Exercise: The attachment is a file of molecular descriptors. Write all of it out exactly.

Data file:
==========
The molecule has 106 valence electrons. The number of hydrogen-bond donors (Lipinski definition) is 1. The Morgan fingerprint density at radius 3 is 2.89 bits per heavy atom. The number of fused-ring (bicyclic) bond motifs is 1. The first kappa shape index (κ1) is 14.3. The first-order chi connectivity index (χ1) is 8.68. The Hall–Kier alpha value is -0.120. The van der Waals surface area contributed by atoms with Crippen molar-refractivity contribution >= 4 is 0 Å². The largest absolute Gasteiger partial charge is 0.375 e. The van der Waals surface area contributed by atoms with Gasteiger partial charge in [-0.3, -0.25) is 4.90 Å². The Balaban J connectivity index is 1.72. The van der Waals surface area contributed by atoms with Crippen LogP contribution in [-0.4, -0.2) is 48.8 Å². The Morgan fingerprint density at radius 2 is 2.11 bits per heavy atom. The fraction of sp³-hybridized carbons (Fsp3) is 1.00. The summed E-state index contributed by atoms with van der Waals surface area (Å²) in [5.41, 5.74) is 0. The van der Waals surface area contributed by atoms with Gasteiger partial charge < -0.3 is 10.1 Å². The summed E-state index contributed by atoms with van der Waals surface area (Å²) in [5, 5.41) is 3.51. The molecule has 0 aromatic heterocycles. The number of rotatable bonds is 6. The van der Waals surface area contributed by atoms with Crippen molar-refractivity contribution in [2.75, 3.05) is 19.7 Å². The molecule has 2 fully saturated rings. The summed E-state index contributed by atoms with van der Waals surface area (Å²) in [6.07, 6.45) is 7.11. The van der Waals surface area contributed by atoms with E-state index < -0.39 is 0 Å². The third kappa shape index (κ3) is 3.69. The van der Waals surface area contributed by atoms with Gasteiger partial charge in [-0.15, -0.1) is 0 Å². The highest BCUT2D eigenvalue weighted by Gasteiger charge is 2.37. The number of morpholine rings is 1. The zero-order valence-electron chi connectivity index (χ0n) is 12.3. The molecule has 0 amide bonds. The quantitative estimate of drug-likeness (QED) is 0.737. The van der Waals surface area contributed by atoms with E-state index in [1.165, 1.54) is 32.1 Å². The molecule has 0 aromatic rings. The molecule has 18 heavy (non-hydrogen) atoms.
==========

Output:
The molecule has 106 valence electrons. The number of hydrogen-bond donors (Lipinski definition) is 1. The Morgan fingerprint density at radius 3 is 2.89 bits per heavy atom. The number of fused-ring (bicyclic) bond motifs is 1. The first kappa shape index (κ1) is 14.3. The first-order chi connectivity index (χ1) is 8.68. The Hall–Kier alpha value is -0.120. The van der Waals surface area contributed by atoms with Crippen molar-refractivity contribution >= 4 is 0 Å². The largest absolute Gasteiger partial charge is 0.375 e. The van der Waals surface area contributed by atoms with Gasteiger partial charge in [-0.3, -0.25) is 4.90 Å². The Balaban J connectivity index is 1.72. The van der Waals surface area contributed by atoms with Crippen LogP contribution in [-0.4, -0.2) is 48.8 Å². The Morgan fingerprint density at radius 2 is 2.11 bits per heavy atom. The fraction of sp³-hybridized carbons (Fsp3) is 1.00. The summed E-state index contributed by atoms with van der Waals surface area (Å²) in [5.41, 5.74) is 0. The van der Waals surface area contributed by atoms with Gasteiger partial charge < -0.3 is 10.1 Å². The summed E-state index contributed by atoms with van der Waals surface area (Å²) in [5, 5.41) is 3.51. The molecule has 0 aromatic heterocycles. The number of rotatable bonds is 6. The van der Waals surface area contributed by atoms with Crippen molar-refractivity contribution in [2.75, 3.05) is 19.7 Å². The molecule has 2 fully saturated rings. The summed E-state index contributed by atoms with van der Waals surface area (Å²) in [6.07, 6.45) is 7.11. The van der Waals surface area contributed by atoms with E-state index < -0.39 is 0 Å². The third kappa shape index (κ3) is 3.69. The van der Waals surface area contributed by atoms with Gasteiger partial charge in [-0.15, -0.1) is 0 Å². The highest BCUT2D eigenvalue weighted by Gasteiger charge is 2.37. The number of morpholine rings is 1. The zero-order valence-electron chi connectivity index (χ0n) is 12.3. The molecule has 0 amide bonds. The quantitative estimate of drug-likeness (QED) is 0.737. The van der Waals surface area contributed by atoms with E-state index in [1.165, 1.54) is 32.1 Å². The molecule has 0 aromatic rings. The molecule has 18 heavy (non-hydrogen) atoms.